Another big game, another poor refereeing performance - world rugby is not far from crisis in regard to the state of officialdom.
Jaco Peyper's confusing and erratic decisions in the opening Bledisloe Cup clash have meant confidence isn't high that the Rugby Championship will fulfil its potential as a provider of drama and spectacle.
Rugby's recent history has been dominated by games where the role played by the referee was viewed as the decisive factor. Games where both teams felt the referee's actions altered the nature and outcome of the contest.
Peyper's name is just one more to add to the list. The South African was inconsistent and - as hinted by the All Blacks - just plain wrong at times in the 12-all draw in Sydney.
The players were denied the opportunity to play the game they wanted and instead of rugby, it became Cluedo - crimes being committed with no one sure whether it was Colonel Mustard with the candlestick in the library or Mrs Peacock with some rope in the conservatory.
The Herald has learned that several international coaches are keen to engage the IRB in meaningful discussion about how to fix the problem: how to help the world's leading officials more regularly produce the consistency required.
There are genuine concerns about the inadequacies of many of the top referees and real fears that if the men in the middle aren't up to it the game won't survive. Even the most ardent followers will rush into the arms of rival codes if rugby continues to be more about the whims and vagaries of the referee than the players.
A cursory trawl through the past few years paints an alarming picture of big tests dominated by bad refereeing.
There was the 2011 World Cup quarter-final between Australia and South Africa. There was also the World Cup final; even Kiwis can't deny they enjoyed a fair degree of leniency in that.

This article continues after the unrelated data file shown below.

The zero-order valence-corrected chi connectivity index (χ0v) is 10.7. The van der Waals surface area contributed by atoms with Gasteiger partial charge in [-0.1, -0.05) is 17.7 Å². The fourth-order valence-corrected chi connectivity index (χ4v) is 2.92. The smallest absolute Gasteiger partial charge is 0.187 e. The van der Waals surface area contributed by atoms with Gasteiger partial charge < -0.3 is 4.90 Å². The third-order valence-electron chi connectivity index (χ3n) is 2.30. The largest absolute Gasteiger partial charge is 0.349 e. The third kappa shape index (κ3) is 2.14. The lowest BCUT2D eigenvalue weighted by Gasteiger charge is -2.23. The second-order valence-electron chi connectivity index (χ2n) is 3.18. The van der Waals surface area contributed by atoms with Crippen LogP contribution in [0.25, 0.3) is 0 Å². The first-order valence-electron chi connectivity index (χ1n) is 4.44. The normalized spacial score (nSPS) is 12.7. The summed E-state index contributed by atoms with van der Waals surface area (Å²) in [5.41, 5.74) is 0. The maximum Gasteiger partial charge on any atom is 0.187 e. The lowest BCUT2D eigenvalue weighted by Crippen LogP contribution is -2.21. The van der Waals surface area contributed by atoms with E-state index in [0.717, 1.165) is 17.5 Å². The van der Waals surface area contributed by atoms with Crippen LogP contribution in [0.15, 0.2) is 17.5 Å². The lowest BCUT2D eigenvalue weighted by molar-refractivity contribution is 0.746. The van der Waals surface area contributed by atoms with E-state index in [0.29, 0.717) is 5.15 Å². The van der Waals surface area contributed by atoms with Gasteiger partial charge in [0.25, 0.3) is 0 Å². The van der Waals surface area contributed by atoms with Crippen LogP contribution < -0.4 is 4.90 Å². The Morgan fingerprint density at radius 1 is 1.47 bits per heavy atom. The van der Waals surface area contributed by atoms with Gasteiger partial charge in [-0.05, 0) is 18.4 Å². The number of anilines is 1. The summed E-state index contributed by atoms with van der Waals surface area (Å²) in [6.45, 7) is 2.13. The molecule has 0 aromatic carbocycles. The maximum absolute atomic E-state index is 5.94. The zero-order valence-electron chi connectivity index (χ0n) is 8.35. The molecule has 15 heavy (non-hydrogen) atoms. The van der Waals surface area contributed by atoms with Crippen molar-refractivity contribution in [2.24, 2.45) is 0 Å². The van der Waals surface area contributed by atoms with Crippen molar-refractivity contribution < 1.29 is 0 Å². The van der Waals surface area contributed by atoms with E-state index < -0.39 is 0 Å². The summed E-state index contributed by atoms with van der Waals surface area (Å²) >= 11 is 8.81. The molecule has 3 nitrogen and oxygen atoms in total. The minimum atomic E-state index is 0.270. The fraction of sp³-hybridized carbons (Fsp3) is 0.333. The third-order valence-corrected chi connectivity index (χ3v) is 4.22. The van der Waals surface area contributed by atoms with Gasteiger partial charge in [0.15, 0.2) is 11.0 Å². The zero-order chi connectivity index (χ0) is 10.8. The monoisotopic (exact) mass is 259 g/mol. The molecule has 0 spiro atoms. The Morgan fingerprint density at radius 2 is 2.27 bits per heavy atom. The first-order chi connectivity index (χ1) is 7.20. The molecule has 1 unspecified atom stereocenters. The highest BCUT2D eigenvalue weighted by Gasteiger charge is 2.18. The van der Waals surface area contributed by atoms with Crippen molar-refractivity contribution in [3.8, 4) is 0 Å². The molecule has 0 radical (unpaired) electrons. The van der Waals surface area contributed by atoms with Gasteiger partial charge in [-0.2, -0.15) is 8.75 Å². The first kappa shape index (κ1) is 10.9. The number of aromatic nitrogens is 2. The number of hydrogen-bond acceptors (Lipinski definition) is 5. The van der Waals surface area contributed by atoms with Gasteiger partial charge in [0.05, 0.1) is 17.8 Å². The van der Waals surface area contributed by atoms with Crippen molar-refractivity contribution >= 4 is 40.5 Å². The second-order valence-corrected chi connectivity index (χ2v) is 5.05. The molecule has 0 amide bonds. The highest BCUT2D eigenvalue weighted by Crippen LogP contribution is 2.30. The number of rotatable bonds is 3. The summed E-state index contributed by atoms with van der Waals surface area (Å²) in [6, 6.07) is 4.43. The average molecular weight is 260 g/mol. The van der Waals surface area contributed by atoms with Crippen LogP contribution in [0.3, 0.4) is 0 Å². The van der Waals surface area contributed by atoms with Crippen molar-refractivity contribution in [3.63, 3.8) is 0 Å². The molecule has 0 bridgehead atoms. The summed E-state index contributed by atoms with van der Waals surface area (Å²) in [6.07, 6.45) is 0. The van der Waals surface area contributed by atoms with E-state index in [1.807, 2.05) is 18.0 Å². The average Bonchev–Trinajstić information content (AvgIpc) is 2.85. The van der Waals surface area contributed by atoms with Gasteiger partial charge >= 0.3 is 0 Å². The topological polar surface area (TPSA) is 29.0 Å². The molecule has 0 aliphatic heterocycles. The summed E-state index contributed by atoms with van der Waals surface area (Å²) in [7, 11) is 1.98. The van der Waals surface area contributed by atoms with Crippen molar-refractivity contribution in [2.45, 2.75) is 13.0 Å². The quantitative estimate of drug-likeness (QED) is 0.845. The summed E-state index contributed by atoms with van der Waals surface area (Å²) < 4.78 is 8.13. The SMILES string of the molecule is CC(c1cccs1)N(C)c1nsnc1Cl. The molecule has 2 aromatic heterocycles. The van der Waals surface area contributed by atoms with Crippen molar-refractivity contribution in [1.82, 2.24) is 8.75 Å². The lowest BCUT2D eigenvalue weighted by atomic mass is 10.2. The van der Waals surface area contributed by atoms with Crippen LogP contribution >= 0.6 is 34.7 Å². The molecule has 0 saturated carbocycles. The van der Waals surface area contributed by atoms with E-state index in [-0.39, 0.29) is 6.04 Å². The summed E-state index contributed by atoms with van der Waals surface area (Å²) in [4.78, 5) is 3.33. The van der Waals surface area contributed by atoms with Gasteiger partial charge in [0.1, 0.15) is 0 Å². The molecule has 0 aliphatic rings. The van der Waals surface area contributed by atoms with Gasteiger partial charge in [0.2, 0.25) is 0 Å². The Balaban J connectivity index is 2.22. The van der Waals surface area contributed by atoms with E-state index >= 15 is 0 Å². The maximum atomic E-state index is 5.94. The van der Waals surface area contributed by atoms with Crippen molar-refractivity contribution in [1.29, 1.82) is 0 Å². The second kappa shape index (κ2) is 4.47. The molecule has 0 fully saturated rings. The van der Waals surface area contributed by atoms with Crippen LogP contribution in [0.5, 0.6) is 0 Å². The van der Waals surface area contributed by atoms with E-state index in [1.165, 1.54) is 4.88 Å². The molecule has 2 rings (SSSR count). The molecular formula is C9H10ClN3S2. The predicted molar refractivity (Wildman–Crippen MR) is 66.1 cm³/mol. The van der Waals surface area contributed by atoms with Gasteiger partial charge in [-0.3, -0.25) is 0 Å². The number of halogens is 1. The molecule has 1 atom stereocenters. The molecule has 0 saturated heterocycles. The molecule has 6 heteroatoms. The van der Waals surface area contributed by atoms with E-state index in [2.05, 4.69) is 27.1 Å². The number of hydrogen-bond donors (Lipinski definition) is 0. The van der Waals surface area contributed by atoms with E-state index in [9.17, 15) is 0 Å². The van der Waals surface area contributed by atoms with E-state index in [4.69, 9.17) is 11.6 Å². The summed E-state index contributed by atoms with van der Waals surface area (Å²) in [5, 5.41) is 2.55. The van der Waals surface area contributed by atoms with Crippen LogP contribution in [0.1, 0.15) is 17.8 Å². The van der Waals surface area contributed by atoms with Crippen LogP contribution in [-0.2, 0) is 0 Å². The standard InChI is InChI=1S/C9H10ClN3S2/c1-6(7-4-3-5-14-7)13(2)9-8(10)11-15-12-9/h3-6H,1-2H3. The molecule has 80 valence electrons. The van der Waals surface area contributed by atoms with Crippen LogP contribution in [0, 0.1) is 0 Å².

Last year's test against South Africa at Eden Park was ruined by a horrid decision by Romain Poite to yellow-card Bismarck du Plessis for a legal tackle and, while not a test, the Super Rugby final was determined by a decision Craig Joubert's compatriot and former referee Jonathan Kaplan said was all wrong.
All Black coach Steve Hansen revealed after the weekend's test that several times in the past 18 months they had had confirmation from the referees involved that yellow cards handed out were incorrect.
His frustration is palpable. He, like every other international coach, must wonder exactly who these days can be trusted to referee the contest properly. He must wonder if the IRB in its infinite wisdom is prepared to accept there is a serious problem and do something about it.
Hansen, unlike other international coaches, has reason to wonder if referees are specifically targeting his team.
The 14-9 penalty count against the All Blacks in Sydney was hard to fathom. The two yellow cards to Beauden Barrett and Wyatt Crockett were not hard to understand, but the fact that Australia went unpunished for similar infringements was.
Still, Hansen would only allude to rather than demonstrate the full extent of his annoyance.
"It was difficult," he said of the task facing his forwards. " I don't know if you can blame the forwards for that ... If you're not getting the continuity and the referee is penalising you, it's difficult to get a dominant platform.
"We've got to go away and take a look at some of that stuff and work out if we were in the wrong and if we were in the right - what we were doing that was causing him [Peyper] to think we were in the wrong.
"There's no point in having a conversation with the ref if he's not here; it's a conversation I'll have in trying to get some understanding. It was a tough night to ref so we'll just cop it and move on."